If there's one sobering conclusion I've come to in the aftermath of the Boston bombings, it's that our vision of a "happily ever after" society is far from reality and the truth of the world. As much as I want tragedy, despair, murder, sickness, and so on, to disappear, I'm reminded by passages in scripture which tell us that we will have tribulation in the world (John 16:33). It's as simple as that.
I once heard a pastor reminisce that there wasn't anyone who died in the 9/11 attacks who wasn't going to die eventually. The same is true of Boston, of London, of Madrid, of Atlanta, of Oklahoma City, and of virtually every occurring death that we might consider "premature." As a result, we often respond to sudden tragedies by saying things like "it was too soon" for someone to die, or that this person "had their whole lives ahead of them."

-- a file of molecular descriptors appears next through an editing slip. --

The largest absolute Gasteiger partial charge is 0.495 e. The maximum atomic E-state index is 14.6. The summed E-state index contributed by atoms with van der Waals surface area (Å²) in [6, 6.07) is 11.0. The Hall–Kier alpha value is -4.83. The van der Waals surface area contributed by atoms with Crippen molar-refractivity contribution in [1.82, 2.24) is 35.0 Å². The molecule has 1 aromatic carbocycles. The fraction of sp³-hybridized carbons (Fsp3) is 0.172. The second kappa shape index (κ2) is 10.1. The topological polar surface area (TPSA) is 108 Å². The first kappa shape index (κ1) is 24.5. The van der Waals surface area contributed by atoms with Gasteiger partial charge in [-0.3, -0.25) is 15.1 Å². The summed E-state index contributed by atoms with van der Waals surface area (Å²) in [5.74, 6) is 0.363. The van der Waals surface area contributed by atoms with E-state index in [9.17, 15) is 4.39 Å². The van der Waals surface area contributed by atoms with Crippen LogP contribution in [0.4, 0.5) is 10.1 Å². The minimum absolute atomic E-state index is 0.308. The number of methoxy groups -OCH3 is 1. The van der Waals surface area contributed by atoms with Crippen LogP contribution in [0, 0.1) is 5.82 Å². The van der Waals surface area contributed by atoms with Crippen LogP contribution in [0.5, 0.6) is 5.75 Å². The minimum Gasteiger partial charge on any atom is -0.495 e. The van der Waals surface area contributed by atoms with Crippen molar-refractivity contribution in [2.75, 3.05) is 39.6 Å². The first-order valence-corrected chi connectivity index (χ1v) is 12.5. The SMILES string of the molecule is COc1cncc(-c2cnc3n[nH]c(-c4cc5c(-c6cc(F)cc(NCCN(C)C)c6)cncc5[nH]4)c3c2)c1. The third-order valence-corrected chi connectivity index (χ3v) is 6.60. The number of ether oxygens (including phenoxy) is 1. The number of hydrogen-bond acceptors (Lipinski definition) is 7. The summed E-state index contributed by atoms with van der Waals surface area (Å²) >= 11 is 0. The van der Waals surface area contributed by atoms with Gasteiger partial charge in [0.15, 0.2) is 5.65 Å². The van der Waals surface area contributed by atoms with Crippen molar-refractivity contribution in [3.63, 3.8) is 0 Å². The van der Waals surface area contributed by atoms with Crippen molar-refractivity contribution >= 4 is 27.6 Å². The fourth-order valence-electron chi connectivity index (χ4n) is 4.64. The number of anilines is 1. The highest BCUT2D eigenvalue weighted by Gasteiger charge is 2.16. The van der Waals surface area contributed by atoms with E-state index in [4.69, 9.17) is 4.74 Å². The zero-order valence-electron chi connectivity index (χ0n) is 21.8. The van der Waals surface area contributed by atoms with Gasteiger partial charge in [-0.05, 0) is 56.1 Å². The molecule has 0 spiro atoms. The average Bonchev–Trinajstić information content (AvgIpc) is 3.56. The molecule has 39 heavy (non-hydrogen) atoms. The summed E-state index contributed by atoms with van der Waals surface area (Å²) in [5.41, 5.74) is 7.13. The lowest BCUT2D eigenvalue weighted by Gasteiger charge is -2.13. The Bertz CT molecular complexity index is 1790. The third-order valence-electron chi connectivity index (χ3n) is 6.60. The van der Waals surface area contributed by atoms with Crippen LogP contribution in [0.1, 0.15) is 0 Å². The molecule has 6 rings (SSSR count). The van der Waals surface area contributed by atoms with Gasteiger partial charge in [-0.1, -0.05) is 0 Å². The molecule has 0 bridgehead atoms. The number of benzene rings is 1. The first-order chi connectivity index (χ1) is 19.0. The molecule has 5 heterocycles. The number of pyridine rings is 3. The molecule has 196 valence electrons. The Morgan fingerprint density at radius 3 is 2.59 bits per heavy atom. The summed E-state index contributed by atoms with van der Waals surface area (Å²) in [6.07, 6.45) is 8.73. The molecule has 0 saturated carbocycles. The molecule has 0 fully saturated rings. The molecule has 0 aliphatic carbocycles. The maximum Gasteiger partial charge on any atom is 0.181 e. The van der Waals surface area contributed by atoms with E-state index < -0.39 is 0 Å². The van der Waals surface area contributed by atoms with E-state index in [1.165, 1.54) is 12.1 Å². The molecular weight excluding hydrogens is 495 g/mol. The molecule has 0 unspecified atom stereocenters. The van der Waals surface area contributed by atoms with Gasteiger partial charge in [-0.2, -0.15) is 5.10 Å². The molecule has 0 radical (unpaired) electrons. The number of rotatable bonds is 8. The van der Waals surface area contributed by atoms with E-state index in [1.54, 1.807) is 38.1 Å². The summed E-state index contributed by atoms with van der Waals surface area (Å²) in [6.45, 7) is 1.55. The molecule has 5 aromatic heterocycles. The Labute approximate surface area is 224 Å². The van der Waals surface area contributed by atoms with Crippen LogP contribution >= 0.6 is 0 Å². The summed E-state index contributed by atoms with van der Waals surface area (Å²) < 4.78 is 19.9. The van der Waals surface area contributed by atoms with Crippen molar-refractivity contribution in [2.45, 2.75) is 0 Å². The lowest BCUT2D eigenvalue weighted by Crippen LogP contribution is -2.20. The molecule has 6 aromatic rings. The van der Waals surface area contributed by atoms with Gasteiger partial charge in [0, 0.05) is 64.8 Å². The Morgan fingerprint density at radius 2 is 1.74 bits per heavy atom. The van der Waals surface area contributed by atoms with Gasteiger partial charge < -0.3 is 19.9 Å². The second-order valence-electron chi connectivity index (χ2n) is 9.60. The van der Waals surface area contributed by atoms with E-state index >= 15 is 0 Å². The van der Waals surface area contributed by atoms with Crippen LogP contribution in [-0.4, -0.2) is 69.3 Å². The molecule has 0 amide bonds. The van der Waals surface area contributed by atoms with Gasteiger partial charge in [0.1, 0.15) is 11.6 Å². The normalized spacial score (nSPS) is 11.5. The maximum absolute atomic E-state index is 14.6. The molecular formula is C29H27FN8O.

By that measure, the tragedy is completely ingrained in the fact that the deceased are no longer able to enjoy the "riches" of this life. That this life is so good, it is devastating to think that they will miss out on it. Under that purview, there is nothing good, nothing better, nothing perfect beyond this earthly life. And for those who die apart from Christ, that is true.
But even Christians, who have assurance in Christ, tend to be equally shaken by tragedy as their non-Christian counterparts. They, too, may lament the lives cut short. But cut short from what? Jesus commands us to refrain from storing treasures on earth because it is in the heavenly kingdom which endures (Matthew 6:19). In other words, our treasures, investments, livelihoods, etc. are to pass away (1 John 2:17), as they accompany our bodily death.
Ultimately, God makes all things perfect. Through Christ's death and resurrection, we are sanctified and perfected. And through His glorification, we too, will one day dwell in His glory (Romans 8:17).